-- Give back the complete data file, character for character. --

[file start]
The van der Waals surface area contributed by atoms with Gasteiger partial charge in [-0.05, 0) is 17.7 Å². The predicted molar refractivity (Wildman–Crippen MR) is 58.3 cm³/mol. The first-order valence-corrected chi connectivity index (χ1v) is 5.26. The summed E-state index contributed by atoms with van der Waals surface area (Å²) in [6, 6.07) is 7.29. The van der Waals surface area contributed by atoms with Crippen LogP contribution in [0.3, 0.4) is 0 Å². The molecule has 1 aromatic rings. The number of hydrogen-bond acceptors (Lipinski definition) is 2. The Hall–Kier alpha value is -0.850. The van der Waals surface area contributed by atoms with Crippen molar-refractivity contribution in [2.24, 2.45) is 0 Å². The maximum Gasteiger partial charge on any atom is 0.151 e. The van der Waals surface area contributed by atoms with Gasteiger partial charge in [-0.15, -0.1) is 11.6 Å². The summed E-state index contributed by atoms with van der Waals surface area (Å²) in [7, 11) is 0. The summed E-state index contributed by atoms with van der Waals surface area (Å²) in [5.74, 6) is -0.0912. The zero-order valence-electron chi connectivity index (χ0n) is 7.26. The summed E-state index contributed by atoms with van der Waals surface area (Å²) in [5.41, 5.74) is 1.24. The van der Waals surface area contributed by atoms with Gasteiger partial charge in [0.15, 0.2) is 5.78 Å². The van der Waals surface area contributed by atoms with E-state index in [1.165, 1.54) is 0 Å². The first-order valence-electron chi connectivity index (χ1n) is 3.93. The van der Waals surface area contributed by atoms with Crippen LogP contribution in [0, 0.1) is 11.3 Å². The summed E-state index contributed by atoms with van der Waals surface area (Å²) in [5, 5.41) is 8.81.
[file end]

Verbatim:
The van der Waals surface area contributed by atoms with Gasteiger partial charge in [-0.05, 0) is 17.7 Å². The predicted molar refractivity (Wildman–Crippen MR) is 58.3 cm³/mol. The first-order valence-corrected chi connectivity index (χ1v) is 5.26. The summed E-state index contributed by atoms with van der Waals surface area (Å²) in [6, 6.07) is 7.29. The van der Waals surface area contributed by atoms with Crippen LogP contribution in [0.3, 0.4) is 0 Å². The molecule has 1 aromatic rings. The number of hydrogen-bond acceptors (Lipinski definition) is 2. The Hall–Kier alpha value is -0.850. The van der Waals surface area contributed by atoms with Crippen molar-refractivity contribution in [2.24, 2.45) is 0 Å². The maximum Gasteiger partial charge on any atom is 0.151 e. The van der Waals surface area contributed by atoms with Gasteiger partial charge in [-0.15, -0.1) is 11.6 Å². The summed E-state index contributed by atoms with van der Waals surface area (Å²) in [7, 11) is 0. The summed E-state index contributed by atoms with van der Waals surface area (Å²) in [5.74, 6) is -0.0912. The zero-order valence-electron chi connectivity index (χ0n) is 7.26. The summed E-state index contributed by atoms with van der Waals surface area (Å²) in [5.41, 5.74) is 1.24. The van der Waals surface area contributed by atoms with Gasteiger partial charge in [0.15, 0.2) is 5.78 Å². The van der Waals surface area contributed by atoms with E-state index in [1.165, 1.54) is 0 Å². The first-order valence-electron chi connectivity index (χ1n) is 3.93. The van der Waals surface area contributed by atoms with Crippen LogP contribution in [0, 0.1) is 11.3 Å². The summed E-state index contributed by atoms with van der Waals surface area (Å²) in [5, 5.41) is 8.81.